Being a Practitioner of Learning is Better than Being an Expert

by vernsanders on October 4, 2011

This is another segment in the reporting of my social media experiment. To get some context, you can start here (read from the bottom up).

First, let’s get this out of the way. One of the writers I follow is Justin Wise, and he has written a great blog on why it is difficult to make money as a blogger (or as an “expert” for that matter). You should read his post by clicking here. I’ll wait.

The part of the post that resonated for me is highlighted in (most of) the title of this post, but “Don’t ever call yourself an expert” is another great insight. And while the next little bit of this post is about “me” please hang in there, because there is an extrapolation to the moral of the story, which, in some respects, contributes a bit to the storehouse of universal knowledge.

As someone who was dragged kicking and screaming into social media, I can tell you that the temptation is to look for the “monetization” first, and then try to strategize how to get to that money. I can’t tell you how many people I talk/counsel with who, like many of my former students, just “want to know how to pass this class” when it comes to social media. They want the reward, but they want you to do all the work to get them their reward.

I don’t call myself an expert in too many things, and social media is one of the things I am definitely not there. But people consider me an expert (which I find fascinating) in some small way, because I have learned things about social media.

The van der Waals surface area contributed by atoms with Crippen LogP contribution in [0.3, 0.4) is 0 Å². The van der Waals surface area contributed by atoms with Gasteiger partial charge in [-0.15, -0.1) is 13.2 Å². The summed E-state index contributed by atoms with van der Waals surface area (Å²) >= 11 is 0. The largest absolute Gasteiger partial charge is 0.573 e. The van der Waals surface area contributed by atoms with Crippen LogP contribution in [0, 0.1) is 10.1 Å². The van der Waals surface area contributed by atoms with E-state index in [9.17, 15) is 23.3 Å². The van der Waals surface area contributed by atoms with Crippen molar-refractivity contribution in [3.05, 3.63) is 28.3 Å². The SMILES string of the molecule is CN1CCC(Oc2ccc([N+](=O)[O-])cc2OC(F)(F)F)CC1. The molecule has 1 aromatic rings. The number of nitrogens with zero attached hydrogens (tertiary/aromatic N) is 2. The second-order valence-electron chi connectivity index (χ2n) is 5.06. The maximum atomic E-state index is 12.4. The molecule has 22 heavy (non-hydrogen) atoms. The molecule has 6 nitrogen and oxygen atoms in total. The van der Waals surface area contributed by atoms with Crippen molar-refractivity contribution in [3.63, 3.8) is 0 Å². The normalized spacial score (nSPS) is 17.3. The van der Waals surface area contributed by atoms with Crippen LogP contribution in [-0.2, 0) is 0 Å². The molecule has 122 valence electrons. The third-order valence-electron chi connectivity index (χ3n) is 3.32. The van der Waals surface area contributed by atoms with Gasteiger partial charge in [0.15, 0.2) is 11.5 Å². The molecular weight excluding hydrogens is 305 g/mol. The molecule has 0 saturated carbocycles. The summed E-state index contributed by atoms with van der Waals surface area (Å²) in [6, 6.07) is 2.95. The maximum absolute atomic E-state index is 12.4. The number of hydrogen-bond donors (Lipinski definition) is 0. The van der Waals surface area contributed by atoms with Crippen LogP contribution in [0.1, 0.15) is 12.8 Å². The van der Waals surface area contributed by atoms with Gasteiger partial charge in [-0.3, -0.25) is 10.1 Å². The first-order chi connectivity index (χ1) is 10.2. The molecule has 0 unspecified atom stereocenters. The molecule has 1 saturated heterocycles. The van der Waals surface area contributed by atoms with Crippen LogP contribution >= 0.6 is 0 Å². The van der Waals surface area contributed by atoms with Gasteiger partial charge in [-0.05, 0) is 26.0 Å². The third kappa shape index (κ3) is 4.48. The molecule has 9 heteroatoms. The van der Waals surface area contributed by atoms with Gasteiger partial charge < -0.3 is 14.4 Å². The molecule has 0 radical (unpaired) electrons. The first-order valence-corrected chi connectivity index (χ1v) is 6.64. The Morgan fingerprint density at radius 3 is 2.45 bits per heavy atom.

But social media is not my primary field of expertise. Let me say that again, with emphasis: social media is not my primary skill set.

And although I was trained as a conductor (and I think I’m good at it), and as an educator, and serve in church music/worship ministry, my primary skill set is my fascination with learning things. At this stage in my life, I pick and choose (most of the time) what I learn about, but new information is like my apple a day.

I am a practitioner of learning.

But people think I’m an expert, in some small way, because I’ve figured out that it is important, in this time of information avalanche, to be able to communicate what I know–to tell people what I’ve learned.

And that’s the important takeaway here: Everybody knows something that is valuable. Everyone has a story. But if you can’t learn how to communicate your knowledge and your story, it is just that much more internet dodah.

Let me say this too: Telling your story is not about marketing in the traditional sense anymore. People see so much marketing every day that they have become much more sophisticated at discerning the medium from the message.

And finally, this: Real impact comes from telling what you know as a result of what you’ve learned. Which means that, as Wise says, you can’t self-anoint an expert status. But you can help people by letting them know what you know, so that they can avoid making your mistakes, or be more efficient in solving a problem, or help other people by passing along that knowledge.

Which brings me full circle. If you didn’t read Wise’s post and have gotten this far, go here. You’ll benefit from it. I promise.

Are you a learner? Have you figured out how to communicate what you know? Please leave a comment and let me know what you know. I’m always interested in learning.

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